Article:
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|Federal Highway Administration > Publications > Public Roads > Vol. 76 · No. 5 > Internet Watch|
Publication Number: FHWA-HRT-13-003
by Carrie Boris
Keeping the Customer in Mind
Making it easier for State departments of transportation (DOTs) to expedite adoption of innovative technologies and practices is a priority for the Federal Highway Administration (FHWA). To help, the agency recently established a new Center for Accelerating Innovation and launched the second round of Every Day Counts (EDC) initiatives, which aim to shorten project delivery, enhance the safety of roadways, and protect the environment. To accompany the launch, FHWA completed the first of a multiphase update of the EDC Web site (www.fhwa.dot.gov/everydaycounts). The refreshed site provides an overview of the EDC initiative and shares details on each technology and process promoted under the program’s first and second rounds.
Kathleen Bergeron, an FHWA marketing specialist with the Center for Accelerating Innovation, says the site presents easy-to-use content and is focused on the customer. “The site gives an understanding of what the program does, looking at it from various angles,” she says. “We wanted to improve both the content and structure to enhance the experience for an array of audiences,” especially State DOT officials. “They are the ones who really implement the innovations in the system that we are proposing,” Bergeron says.
In addition, the center strives to work more closely with local agencies, another key audience, as well as provide a source of accurate information for FHWA staff members to help spread the word about innovations championed by the EDC program. Bergeron adds that in developing the new site, designers are reinforcing the message that these technologies and processes help State and Federal funds go farther and do more.
Contributing to the Conversation
The team that developed the Web site first reviewed the sites of other commercial and government organizations before settling on a “simple but visual” approach, Bergeron says. The team “liked the idea of breaking out the information into concepts or areas that the audience is interested in.”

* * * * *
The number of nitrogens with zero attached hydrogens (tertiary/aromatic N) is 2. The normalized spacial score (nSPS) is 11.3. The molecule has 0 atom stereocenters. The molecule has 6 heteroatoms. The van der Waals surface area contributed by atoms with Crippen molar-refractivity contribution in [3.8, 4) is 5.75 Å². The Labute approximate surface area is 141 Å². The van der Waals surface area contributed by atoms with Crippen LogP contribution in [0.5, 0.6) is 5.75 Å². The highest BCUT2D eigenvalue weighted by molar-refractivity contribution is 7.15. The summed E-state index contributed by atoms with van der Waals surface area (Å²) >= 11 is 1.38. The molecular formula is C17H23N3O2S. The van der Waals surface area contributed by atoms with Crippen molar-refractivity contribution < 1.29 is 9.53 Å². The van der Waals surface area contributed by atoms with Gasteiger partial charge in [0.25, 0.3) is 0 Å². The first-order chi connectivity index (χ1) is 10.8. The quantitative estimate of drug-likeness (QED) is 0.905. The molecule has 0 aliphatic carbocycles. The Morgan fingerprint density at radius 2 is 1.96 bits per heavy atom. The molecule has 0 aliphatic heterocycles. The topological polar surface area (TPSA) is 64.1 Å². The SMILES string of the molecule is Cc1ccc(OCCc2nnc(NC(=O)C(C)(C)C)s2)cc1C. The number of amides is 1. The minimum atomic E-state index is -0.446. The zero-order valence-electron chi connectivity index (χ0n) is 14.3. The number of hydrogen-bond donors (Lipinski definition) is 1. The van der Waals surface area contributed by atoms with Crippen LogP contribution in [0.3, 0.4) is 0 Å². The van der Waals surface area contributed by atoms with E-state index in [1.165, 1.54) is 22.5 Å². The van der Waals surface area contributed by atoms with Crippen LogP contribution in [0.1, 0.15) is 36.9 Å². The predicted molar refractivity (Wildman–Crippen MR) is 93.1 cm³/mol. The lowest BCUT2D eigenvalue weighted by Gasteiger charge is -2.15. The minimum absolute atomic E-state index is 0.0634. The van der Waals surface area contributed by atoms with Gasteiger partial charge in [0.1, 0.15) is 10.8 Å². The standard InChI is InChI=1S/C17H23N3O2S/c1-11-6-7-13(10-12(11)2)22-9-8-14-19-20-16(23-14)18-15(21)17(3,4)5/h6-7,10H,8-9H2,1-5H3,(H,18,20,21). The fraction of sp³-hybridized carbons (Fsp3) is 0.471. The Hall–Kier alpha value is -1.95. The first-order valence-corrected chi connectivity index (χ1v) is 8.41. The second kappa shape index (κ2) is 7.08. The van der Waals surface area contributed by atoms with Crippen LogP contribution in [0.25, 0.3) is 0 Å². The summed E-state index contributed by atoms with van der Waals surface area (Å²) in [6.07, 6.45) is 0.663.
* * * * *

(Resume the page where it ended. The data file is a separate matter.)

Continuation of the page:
The most significant new features of the site are the EDC Forum and the Communities of Practice. Both provide a place for users to contribute to the conversation about innovations. The EDC Forum presents topic articles from industry and government leaders to provide “bite-sized chunks” of what the technology is about, says Bergeron. The forum is divided into general discussions, innovative contracting, and innovative technologies. Each section offers an introductory article followed by others discussing specific implementations or the value of the innovation from various perspectives.
For example, the Safety EdgeSM forum leads with an introduction from former FHWA Associate Administrator for Safety Joseph Toole and includes articles by representatives from the American Association of State Highway and Transportation Officials and the West Virginia Division of Highways. Site developers also are creating videos for the EDC Forum featuring industry and government leaders speaking about specific aspects of the innovations.
The Communities of Practice offer more informal forums for members of the transportation community to ask questions and participate in discussions about specific technologies and processes. Each of the innovations from the first round of the EDC program has its own community forum with discussion threads. Participation requires users to register and login to the site in order to start threads or post responses.
Other EDC Web site updates provide improved multimedia integration. A link to FHWA’s Innovator newsletter was added to the homepage, and users now can access videos on the site, such as one that illustrates how to build a geosynthetic reinforced soil–integrated bridge system. Recorded webinars will be made available as well. A future update to the section titled “Who’s Making Every Day Count” will provide an interactive map enabling site visitors to drill down from geographic locations to the project level and innovations used on specific projects.
The revamped EDC Web site also expands the resources and information available about specific innovations. Users select a category—shortening project delivery or accelerating technology, for example—and then choose an innovation. Each topic offers a section for media with news releases, B-roll video, and still photos, as well as resources for FHWA employees with downloadable files and talking points.
“Our goal for the updated Every Day Counts site is to make it a resource for a varied group of users,” Bergeron says. “State and local agencies, FHWA, media, and even the public can quickly find information and join the conversation about these innovations.”
For more on EDC, see “Every Day Counts: The Second Phase” on page 2 in this issue of PUBLIC ROADS.
Carrie Boris is a contributing editor for Public Roads.
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